USA Greco

Rau Returns with Open Title; Vera & Schultz Also Prevail in Vegas

joe rau, 2023 us open champion
Joe Rau -- Photo: John Sachs

Time, distance, memories. A heavy door rests on loose hinges. Eyelids pulled down on account of the darkness engulfing the room. They shall unfasten in another space, where light can be reintroduced. But then nothing is new. Except perhaps for perspective. The picture is clearer. Few bristled upon hearing the door creak as he walked through it, and instead the lot were glad to notice that they could spy the whites of his eyes once again.

The final round of the 2023 US Open began at 4:00pm local time from the South Point Hotel Arena in Las Vegas (7:00pm ET) and aired live in the US on FLOWrestling.

not all roads lead to gold, jim gruenwald

Out of all of the athletes who had gone on sabbatical and returned to action Wednesday at the National tournament (and there were plenty of them), it was Joe Rau (97 kg, TMWC/IRTC) who owned the spotlight, whether he liked it or not. Some of that could be attributed to the recent past, and some of it simply came down to regular sports talk in general. Because — Rau was not just back, he had entered into a weight category that he once occupied and in which he found success, and it was one that sorely needed a jolt this week in the absence of several key players.

And Rau, up ten kilograms from two years ago, wore the increase well on Day 1 and demonstrated as such when disposing of Trace Thompson (UT), Cade Lautt (Tar Heel WC), and ’18 U23 World Team member George Sikes (NYAC/NTS). Each of these victories were recorded via VSU, and stubborn Sikes was the only one to have reached the second period.

But an appropriate challenge for Rau was on the way in two-time National champ Nick Boykin (Sunkist), who was relegated to the #2 seed prior to the tournament. Boykin, who in addition to his pair of Open crowns was a Trials finalist in ’21, was pushed in the round-of-16 by another returning star, Daniel Miller (Marines), before getting past a tough Brandon Marshall (Big Game WC) and enduring a difficult test courtesy of Christian DuLaney (Minnesota Storm).

No one knew what a match between Rau and Boykin might entail, as there was not a prior history of which to speak. Rau’s punishing style on-the-feet has always been complemented by equally-brutal par terre work; meanwhile, Boykin tends to express a fluid, responsive move-set and is apt to counter as much as try for conventional attacks.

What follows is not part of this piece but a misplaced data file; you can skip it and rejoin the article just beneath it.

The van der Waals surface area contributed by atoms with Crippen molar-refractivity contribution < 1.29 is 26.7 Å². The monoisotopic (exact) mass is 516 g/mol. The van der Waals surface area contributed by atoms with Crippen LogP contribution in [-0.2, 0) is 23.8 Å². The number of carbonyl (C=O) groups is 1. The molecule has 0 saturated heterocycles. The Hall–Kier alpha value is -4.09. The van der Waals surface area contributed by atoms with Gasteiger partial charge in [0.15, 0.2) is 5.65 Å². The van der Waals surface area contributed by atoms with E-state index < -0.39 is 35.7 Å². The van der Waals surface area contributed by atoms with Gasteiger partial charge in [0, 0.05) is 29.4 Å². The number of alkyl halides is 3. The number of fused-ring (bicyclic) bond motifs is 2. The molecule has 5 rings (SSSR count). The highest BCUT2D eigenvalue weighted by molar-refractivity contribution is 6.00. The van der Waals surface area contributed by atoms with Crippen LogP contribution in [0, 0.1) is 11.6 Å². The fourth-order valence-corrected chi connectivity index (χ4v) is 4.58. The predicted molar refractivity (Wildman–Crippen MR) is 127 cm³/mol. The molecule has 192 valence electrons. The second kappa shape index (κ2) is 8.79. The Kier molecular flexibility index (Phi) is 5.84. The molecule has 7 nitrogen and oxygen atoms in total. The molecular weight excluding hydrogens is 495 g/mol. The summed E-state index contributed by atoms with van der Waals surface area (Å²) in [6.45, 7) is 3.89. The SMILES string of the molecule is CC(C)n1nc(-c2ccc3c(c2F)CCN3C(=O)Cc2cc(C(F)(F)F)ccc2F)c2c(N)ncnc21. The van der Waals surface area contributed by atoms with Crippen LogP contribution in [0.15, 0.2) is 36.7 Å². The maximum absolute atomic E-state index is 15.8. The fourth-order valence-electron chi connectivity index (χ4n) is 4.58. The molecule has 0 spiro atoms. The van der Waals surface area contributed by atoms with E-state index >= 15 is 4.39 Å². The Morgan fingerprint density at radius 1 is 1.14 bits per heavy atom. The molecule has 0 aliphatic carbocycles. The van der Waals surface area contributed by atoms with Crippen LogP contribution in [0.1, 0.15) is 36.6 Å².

After a feeling-out process that involved a slip on Rau’s part and a couple of intentful positional swaps, both combatants became entangled at the forearms and hands. Rau had initiated the contact by hunting for a two-on-one, to which Boykin responded by attempting to untie the knots. In any event, passivity rang on Rau, and Boykin looked to bar an arm and take it across for his turn methodology. It did not work and a reset was ordered. Later in the period, Rau’s explosiveness made an appearance when he plowed Boykin off the edge for a point. Another restart, and soon enough it had happened again. Rau wrangled inside on Boykin and powered him out of bounds for a 2-1 advantage.

When the rain comes, it tends to pound the shingles. Almost immediately after the whistle to kick off the second period, Rau got behind Boykin for a takedown and cranked two gutwrenches to surge ahead 8-1. A restart, and a front headlock position for Rau brought about the endgame. From the hold, he scampered for the two points required for a premature finish, the final score reading 10-1.

Rau, who turned 32 in March, previously earned National crowns in ’15 and ’19, making the “stop sign” he secured on Thursday his third from a Senior-level event. No one would or could cogently argue that his performance was one of the most well-received in Vegas.

However, he was not the only upper-weight to walk away with title #3.

Vera & Schultz

Reigning two-time World Team member Alan Vera (87 kg, NYAC) went about his business on Day 1 with a flourish of dominance, aside from getting headlocked by “Muscle” Mike Altomer (NMU/NTS) in the round-of-eight. Vera ultimately racked up three VSU wins en-route to the final, with the third coming against uber-prospect Zac Braunagel (IRTC), who wound up placing third.

But the people got what they wanted on the other side of the bracket. John Stefanowicz (Navy WC), whose last competitive appearance prior to this week occurred at the Tokyo Olympics, showed little to no rust as he navigated the likes of Mac Kukowski (Minnesota Storm, and who himself had a strong tournament), Austin Craig (Navy), and Vera’s runner-up from the ’22 Final X Series, Timothy Young (Army/WCAP).